I do my best to avoid situations where I’m down to my last 20-30 miles of range anyway, but that said ... following the 90% ABC rule, I’ve got 10,200 miles on the car, it’s wintertime, and a 90% charge puts me at 277 miles. Well within the margin of error for a brand new battery, let alone one with 10k miles on it.

I find micro-managing charging situations by making oneself uncomfortable (I’ve actually read folks suggest using a blanket instead of the heater!) or by spending tons of time and worry adjusting rates and times and percentages to be counterproductive ... just set it, forget it, and drive the thing.
 

morningstar

Member
Jun 7, 2019
121
82
Indiana
just set it, forget it, and drive the thing
This is where I'm at now. I've got about 4-5% loss on my battery now, but the SC says my battery is performing better than most others that were made in the same period. I think I was most upset because I lost that range all at once 2 months after getting the car and didn't expect to see that for a few years and at a slower rate. Plus, when I first got the car I thought I could realistically drive like 230 miles before needing to charge it. Have to laugh at my ignorance now. I should've done more research to learn about the car before I bought it, but now I know and I'm still glad I have it. No regrets. Just adjustments to my thinking and planning.
 

holmgang

Active Member
Sep 9, 2019
1,287
1,290
eu
Just to make it clear, "preconditioning" is a battery-specific feature only on the X and S?

And that "preconditioning through the app" on the 3 means specifically heating the cabin, which through the use of the battery, warms up the battery as well...?

My 3 keeps a 15c/60f cabin temperature overnight, so I don't strictly need to warm the interior for driving around freezing temps in the morning is. For sake of the battery, should I?
 

jjrandorin

Moderator, Model 3, Tesla Energy Forums
Nov 28, 2018
8,223
9,070
Riverside Co. CA
Just to make it clear, "preconditioning" is a battery-specific feature only on the X and S?

And that "preconditioning through the app" on the 3 means specifically heating the cabin, which through the use of the battery, warms up the battery as well...?

My 3 keeps a 15c/60f cabin temperature overnight, so I don't strictly need to warm the interior for driving around freezing temps in the morning is. For sake of the battery, should I?

When I read teslas statement on pre conditioning above, I take the meaning to mean:

"Pre heat or Pre cool the cabin while connected to shore power, so that the cabin is your optimal temperature before you leave."

That allows the car to use less energy while on the road, since it is maintaining a temperature, instead of having to GET to a temperature, then maintain it. It also allows the car to use "shore power" to get to this temperature. "warming up the battery" is different in my opinion, and would occur somewhat as a by product of pre conditioning but not fully. If one wants to "warm the battery" in a model 3 before departure, one should use either scheduled departure (if the departure time is applicable), or time charging to end shortly before departure manually (by raising charging percentage) or automatically by other means.
 
  • Informative
Reactions: hcdavis3
Sep 18, 2019
188
178
Southern California
Thank god for the info on this forum. I was wondering why I’m only getting 232 miles of range in a full 100% charge. I did the 100% once just to see how much maximum range I would get then went back to 80%. The weather sure does explains it. Lately where I’m at it’s been I’m the low 40’s at night and then 50’s morning.
 

ngogas

Active Member
Sep 19, 2018
1,725
1,106
Utah
It's a good article to help people modulate things to give the range they need.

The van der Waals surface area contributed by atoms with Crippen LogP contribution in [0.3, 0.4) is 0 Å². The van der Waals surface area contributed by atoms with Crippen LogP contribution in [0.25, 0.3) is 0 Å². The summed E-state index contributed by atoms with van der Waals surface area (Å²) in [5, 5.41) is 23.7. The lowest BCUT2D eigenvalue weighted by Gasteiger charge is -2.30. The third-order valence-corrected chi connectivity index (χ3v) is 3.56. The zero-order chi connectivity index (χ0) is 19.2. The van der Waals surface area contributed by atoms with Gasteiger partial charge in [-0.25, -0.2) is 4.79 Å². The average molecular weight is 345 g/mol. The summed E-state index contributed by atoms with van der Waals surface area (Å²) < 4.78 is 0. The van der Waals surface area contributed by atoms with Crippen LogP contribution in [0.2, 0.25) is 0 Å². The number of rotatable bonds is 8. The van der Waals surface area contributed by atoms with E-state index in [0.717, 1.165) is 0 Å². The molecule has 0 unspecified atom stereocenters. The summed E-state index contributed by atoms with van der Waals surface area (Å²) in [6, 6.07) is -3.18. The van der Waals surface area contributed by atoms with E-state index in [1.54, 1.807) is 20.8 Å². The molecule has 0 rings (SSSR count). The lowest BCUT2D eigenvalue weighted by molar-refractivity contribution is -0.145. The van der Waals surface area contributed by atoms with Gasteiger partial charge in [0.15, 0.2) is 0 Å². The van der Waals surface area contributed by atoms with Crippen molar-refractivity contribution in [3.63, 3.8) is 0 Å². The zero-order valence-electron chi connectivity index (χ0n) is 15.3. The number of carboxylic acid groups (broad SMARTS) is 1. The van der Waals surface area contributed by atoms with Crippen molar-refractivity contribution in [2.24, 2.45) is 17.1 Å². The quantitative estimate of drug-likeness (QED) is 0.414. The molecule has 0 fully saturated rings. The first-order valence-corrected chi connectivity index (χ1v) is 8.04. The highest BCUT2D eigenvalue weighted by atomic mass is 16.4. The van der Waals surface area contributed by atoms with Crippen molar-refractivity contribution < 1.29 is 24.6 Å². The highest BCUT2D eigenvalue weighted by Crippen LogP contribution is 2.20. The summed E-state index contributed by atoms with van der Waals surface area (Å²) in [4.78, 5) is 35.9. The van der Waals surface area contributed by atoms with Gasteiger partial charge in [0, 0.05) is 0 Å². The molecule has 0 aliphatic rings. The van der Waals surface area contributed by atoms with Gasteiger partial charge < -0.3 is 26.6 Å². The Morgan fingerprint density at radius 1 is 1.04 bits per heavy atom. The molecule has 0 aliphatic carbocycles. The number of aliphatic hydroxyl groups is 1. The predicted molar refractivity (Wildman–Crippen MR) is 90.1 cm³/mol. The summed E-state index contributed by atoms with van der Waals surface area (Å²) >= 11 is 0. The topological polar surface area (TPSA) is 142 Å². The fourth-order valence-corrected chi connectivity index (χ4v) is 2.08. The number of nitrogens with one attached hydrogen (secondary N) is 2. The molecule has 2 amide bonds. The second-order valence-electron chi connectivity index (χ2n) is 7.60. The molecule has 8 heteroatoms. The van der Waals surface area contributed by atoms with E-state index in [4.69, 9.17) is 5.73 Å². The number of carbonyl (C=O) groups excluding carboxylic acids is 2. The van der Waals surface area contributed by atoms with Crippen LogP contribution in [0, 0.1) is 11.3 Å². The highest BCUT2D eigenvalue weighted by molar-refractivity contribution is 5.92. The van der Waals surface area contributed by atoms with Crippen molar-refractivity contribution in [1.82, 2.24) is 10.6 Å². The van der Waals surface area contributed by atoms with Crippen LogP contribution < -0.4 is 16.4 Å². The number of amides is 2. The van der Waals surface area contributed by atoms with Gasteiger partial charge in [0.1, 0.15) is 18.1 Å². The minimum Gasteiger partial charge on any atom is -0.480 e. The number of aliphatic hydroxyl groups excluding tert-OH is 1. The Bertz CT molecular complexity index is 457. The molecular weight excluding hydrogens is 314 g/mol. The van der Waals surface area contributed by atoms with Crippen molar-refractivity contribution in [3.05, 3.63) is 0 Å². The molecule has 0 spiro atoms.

But, at the end of the day only one thing really matter and that's the temperature outside.

If it's low it's going to greatly hamper the range of the car. Heck you don't even need to drive it to experience this. You can just leave the car sitting outside for a 24 hour period, and watch the car drain power. You basically have the treat the car like a living thing that requires energy to survive.

Like I lose around 7 miles in range over night just by leaving my car outside versus putting it in the garage. During the summer I barely lose anything over night.

The weather really hammers my efficiency despite the fact that it doesn't really get that cold. It only gets down to around 40F, but that is significant enough that it nullifies re-gen which is important because my commute is hilly. So I tend to average around 380Wh going 9 miles to work. The lose of 7 miles a night plus horrible range over those 18 miles round trip means that I only get 5 days of commuting with a 90% charge. Like I'm charging every hundred miles, and yet it has an EPA range of 310.

It's so bad that a Porsche Taycan could probably give me the same 100 mile commute. And, I think that's the thing people are missing when comparing EPA numbers. They assume Porsche is going to be impacted as badly in each major category (temperature, speed, etc), but that isn't true.

Tesla uses fairytale like numbers for their range estimations, and so they have to put out lots of information on how to achieve these fairytale like numbers.

There is only one company that is worse than Tesla, and that's Boosted. With their Boosted Rev scooter they claim 22 miles of range, but if you read the fine print they did the range test with a rider being a midget and going only 6 miles an hour continuously until the electronics turned it off with the battery being low.

I love EV's, but they are fickle when it comes to range. There is a lot of stuff you can modulate to improve things. You have to be really careful when interpreting the numbers some manufacture gives you. Like Tesla doesn't use the performance 20 inch tires on the EPA test of the Model 3 P3D that comes with the 20inch performance tires,

I totally disagree with your statement about Tesla fudging their numbers. Your claims has no facts and is just your opinion and frustration against Tesla. Go to epa and see how they get these numbers and see how it backs up your crazy claims.